- It was President Ronald Reagan who assigned November as National Alzheimer’s Disease Awareness Month in 1983. Later, the nomenclature was adapted to include family and caregivers.
Alzheimer’s is a tremendously intricate neurological disease, that is, it affects the brain. It is also the most common form and cause of dementia, accounting for as much as 80 per cent of all dementia cases nationwide. This niggling disease causes problems with memory (loss), thinking (impeded), and behavior (upset). The symptoms develop slowly over time, but eventually become so serious that they interfere with the daily goings-on and activities of the patient.
Alzheimer’s gets its namesake from Dr. Aloysius (Alois) Alzheimer, born in Marktbreit, Germany, in 1864. In 1906, he was the first person to notice changes and perform a post-mortem examination of the brain tissue of a patient who had died of an abnormal mental illness. Prominently, he first noticed what we scientifically know now as amyloid plaques (abnormal clumps) and neurofibrillary ¾or tau¾ tangles (tangled bundles of fibers).
Alzheimer’s disease is sometimes equated with senile dementia, lest we forget there are approximately 200k Americans who have early-onset Alzheimer’s.
Total Alzheimer’s figures are staggering:
- Over 5.7 million people have Alzheimer’s disease in the USA today (compared, for example, to just over 2 million in 1983, when the National Alzheimer’s Disease Awareness Month was sanctioned)
- Over 16.1 million Alzheimer’s caregivers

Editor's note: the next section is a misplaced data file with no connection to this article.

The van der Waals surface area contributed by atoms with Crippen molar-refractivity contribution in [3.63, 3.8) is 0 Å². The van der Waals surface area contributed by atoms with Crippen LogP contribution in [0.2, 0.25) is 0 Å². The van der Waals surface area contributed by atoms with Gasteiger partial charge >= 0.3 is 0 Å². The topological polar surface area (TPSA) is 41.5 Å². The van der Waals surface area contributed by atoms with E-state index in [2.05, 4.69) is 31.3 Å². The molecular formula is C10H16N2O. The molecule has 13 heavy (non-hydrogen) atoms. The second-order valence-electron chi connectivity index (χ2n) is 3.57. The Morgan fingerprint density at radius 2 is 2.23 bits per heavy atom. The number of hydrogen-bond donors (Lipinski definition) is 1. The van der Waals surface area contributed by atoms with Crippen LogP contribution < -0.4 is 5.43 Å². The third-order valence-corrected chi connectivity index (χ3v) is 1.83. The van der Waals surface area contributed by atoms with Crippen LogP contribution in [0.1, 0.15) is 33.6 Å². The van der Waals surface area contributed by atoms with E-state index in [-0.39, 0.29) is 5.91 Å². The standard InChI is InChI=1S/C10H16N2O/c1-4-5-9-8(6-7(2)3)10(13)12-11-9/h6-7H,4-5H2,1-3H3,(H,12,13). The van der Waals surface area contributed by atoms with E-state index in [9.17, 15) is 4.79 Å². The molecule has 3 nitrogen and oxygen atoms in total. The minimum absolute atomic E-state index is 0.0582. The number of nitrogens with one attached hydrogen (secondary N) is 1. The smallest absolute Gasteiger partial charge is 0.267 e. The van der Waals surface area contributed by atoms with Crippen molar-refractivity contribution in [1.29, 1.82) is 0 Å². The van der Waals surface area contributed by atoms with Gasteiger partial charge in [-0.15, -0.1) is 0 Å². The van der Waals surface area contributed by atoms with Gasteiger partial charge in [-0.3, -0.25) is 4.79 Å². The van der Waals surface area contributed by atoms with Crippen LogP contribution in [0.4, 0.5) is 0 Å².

- 18.4 billion hours of unpaid care valued at $220 billion
- 6th leading cause of death in the US
- On average, a person diagnosed with Alzheimer’s lives 4 to 8 years, but reports informed of certain patients who lived up to 20 years, depending on extraneous factors
- On average, the symptoms show their ugly face during a patient’s mid-60s
Paramount among the resources available for Alzheimer’s patients, family and caregivers is The Alzheimer’s Association’s Green-Field Virtual Library, which features an online catalogue of e-books and others addressing topics like caregiving, neurologic diseases, death and dying, and senior health. It also includes credible, up-to-date information concerning research and clinical trials of the disease. Featured, as well, are the latest tools and recommendations concerning activities and dementia, early stage Alzheimer’s disease, personal narratives, primary care, support groups, and younger onset Alzheimer’s disease.
Also by the Alzheimer’s Association, the Alzheimer’s Navigator is a powerful tool intended to give family and caregivers the ability to draw a personalized action plan for their loved one, which additionally links up to information, support and local resources. There is a sample plan for your perusal.
Additionally, the Association also has the 24/7 helpline:
800.272.3900 and a dedicated webpage:
for patients, family and caregivers to locate their local chapter.
Another great resource is Alzheimers.net, which has done a great job boiling down the fundamentals of caregiving to these 5 essentials:
- Accept support
- Actively empathize
- Be a realistic caregiver
- Dementia is more than memory loss
- Plan for the future
…and Alzheimer’s disease to these comprehensive 7 stages:
- No impairment
- Very mild decline
- Mild decline
- Moderate decline
- Moderately severe decline
- Severe decline
- Very severe decline
…with a wealth of information of what they mean and entail.